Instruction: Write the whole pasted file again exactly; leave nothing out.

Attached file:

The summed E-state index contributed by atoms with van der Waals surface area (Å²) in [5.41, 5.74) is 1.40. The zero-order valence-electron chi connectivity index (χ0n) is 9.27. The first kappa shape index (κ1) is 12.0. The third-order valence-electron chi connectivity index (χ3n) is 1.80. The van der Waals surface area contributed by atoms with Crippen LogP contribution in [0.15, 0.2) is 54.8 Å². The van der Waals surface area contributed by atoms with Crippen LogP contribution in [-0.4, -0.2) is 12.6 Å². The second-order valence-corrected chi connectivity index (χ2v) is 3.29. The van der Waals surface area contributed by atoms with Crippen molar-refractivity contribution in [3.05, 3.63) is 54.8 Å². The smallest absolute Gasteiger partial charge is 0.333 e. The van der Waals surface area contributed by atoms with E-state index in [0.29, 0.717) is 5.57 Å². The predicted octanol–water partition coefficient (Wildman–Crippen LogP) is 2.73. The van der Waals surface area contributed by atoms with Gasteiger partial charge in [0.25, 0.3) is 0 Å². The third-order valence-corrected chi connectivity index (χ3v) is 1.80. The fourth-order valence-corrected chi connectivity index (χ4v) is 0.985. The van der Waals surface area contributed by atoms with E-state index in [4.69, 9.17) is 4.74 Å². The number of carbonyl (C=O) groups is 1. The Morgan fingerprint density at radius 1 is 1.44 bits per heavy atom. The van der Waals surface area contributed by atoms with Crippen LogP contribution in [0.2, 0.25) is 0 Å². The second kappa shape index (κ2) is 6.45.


The summed E-state index contributed by atoms with van der Waals surface area (Å²) in [5.41, 5.74) is 1.40. The zero-order valence-electron chi connectivity index (χ0n) is 9.27. The first kappa shape index (κ1) is 12.0. The third-order valence-electron chi connectivity index (χ3n) is 1.80. The van der Waals surface area contributed by atoms with Crippen LogP contribution in [0.15, 0.2) is 54.8 Å². The van der Waals surface area contributed by atoms with Crippen LogP contribution in [-0.4, -0.2) is 12.6 Å². The second-order valence-corrected chi connectivity index (χ2v) is 3.29. The van der Waals surface area contributed by atoms with Crippen molar-refractivity contribution in [3.05, 3.63) is 54.8 Å². The smallest absolute Gasteiger partial charge is 0.333 e. The van der Waals surface area contributed by atoms with E-state index in [0.29, 0.717) is 5.57 Å². The predicted octanol–water partition coefficient (Wildman–Crippen LogP) is 2.73. The van der Waals surface area contributed by atoms with Gasteiger partial charge in [0.25, 0.3) is 0 Å². The third-order valence-corrected chi connectivity index (χ3v) is 1.80. The fourth-order valence-corrected chi connectivity index (χ4v) is 0.985. The van der Waals surface area contributed by atoms with E-state index in [4.69, 9.17) is 4.74 Å². The number of carbonyl (C=O) groups is 1. The Morgan fingerprint density at radius 1 is 1.44 bits per heavy atom. The van der Waals surface area contributed by atoms with Crippen LogP contribution in [0.2, 0.25) is 0 Å². The second kappa shape index (κ2) is 6.45.